Applying these principles of statutory interpretation here, we conclude the People’s interpretation of section 1203.1, subdivision (l)(1), is the proper one.  It does not impliedly repeal, or limit, section 1203.097.  Rather, it harmonizes section 1203.1, subdivision (l)(1) with section 1203.097, which expressly requires that a probation term must “include … [a] minimum period of probation of 36 months” whenever the probationer has committed a crime against a victim of domestic violence.  (§ 1203.097, subd. (a)(1).)

The legislative history of Assembly Bill No. 1950 supports our interpretation of section 1203.1, subdivision (l)(1).  When the bill was originally introduced, it imposed a two-year limitation on felony probation terms similar to the one that went on to become law.  However, unlike the version of Assembly Bill No. 1950 that was enacted into law, the original version of the bill (and early amended versions of the bill) did not include an exception for offenses with specific probation lengths within their provisions.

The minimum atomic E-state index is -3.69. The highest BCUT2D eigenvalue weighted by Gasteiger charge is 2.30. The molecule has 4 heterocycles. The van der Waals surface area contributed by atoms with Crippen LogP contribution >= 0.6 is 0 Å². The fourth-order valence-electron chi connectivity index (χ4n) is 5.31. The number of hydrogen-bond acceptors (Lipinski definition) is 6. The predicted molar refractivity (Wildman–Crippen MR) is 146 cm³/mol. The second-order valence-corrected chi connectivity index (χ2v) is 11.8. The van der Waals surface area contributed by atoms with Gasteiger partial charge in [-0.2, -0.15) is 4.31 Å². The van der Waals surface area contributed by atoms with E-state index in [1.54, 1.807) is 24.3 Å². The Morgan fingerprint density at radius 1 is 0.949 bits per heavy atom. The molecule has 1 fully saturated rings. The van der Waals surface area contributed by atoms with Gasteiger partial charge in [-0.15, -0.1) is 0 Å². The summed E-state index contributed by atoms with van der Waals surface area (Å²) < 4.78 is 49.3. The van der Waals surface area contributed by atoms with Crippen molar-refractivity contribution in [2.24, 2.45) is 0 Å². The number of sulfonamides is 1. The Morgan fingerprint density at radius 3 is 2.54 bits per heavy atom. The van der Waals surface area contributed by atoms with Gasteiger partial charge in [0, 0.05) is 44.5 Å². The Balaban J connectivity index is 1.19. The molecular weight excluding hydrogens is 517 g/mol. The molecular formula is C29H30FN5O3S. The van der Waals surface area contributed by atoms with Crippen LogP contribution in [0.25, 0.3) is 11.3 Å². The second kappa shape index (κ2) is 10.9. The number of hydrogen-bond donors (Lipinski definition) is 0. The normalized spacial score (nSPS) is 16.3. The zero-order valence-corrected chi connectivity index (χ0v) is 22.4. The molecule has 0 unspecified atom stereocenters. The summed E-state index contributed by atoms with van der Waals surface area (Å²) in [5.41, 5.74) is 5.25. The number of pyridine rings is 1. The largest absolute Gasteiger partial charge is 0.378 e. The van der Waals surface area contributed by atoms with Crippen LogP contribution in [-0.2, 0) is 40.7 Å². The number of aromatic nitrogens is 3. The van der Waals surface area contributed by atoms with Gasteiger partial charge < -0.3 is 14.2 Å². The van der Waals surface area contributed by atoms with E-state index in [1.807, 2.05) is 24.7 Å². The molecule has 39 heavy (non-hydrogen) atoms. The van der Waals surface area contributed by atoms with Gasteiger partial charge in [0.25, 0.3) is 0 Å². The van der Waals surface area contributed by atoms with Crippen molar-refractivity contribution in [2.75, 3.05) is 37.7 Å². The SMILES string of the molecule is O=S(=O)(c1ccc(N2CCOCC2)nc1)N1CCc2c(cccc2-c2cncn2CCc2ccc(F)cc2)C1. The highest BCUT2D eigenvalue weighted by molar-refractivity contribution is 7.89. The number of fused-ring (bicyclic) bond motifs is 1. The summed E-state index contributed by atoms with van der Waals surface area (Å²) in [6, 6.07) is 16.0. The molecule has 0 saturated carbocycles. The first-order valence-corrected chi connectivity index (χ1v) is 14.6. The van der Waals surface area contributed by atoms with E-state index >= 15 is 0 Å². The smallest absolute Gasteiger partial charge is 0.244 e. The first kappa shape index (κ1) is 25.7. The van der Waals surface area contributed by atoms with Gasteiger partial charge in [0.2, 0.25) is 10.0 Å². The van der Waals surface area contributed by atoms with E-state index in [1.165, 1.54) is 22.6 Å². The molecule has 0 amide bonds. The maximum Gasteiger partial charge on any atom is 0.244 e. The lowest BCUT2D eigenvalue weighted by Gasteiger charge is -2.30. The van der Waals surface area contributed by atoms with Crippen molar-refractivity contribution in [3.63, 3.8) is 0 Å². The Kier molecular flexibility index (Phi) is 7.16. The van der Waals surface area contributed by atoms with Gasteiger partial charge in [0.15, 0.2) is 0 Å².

A report from the Assembly Committee on Public Safety, commenting on an early version of the bill, noted the bill would “limit felony probation to two years … regardless of the maximum term of imprisonment.”  (Assem. Com. on Public Safety, Rep. on Assem. Bill No. 1950 (2019–2020 Reg. Sess.) as amended May 6, 2020, p. 4.)  However, it pointed out that the bill would “not amend code sections such as Veh. Code [section] 23600 (allowing probation up to five years for a DUI) or Pen. Code [section] 1203.097 (requiring a minimum probation of three years for domestic violence offenses), which specify probation lengths for specific crimes.”  (Ibid.)  The report cautioned it was “not clear if [the] bill would limit the application of those sections.”  (Ibid.)  Soon after the committee report highlighted these features of the bill, the language that now constitutes section 1203.1, subdivision (l)(1), i.e., the exception to the two-year felony probation limitation, was added into the bill and enacted into law.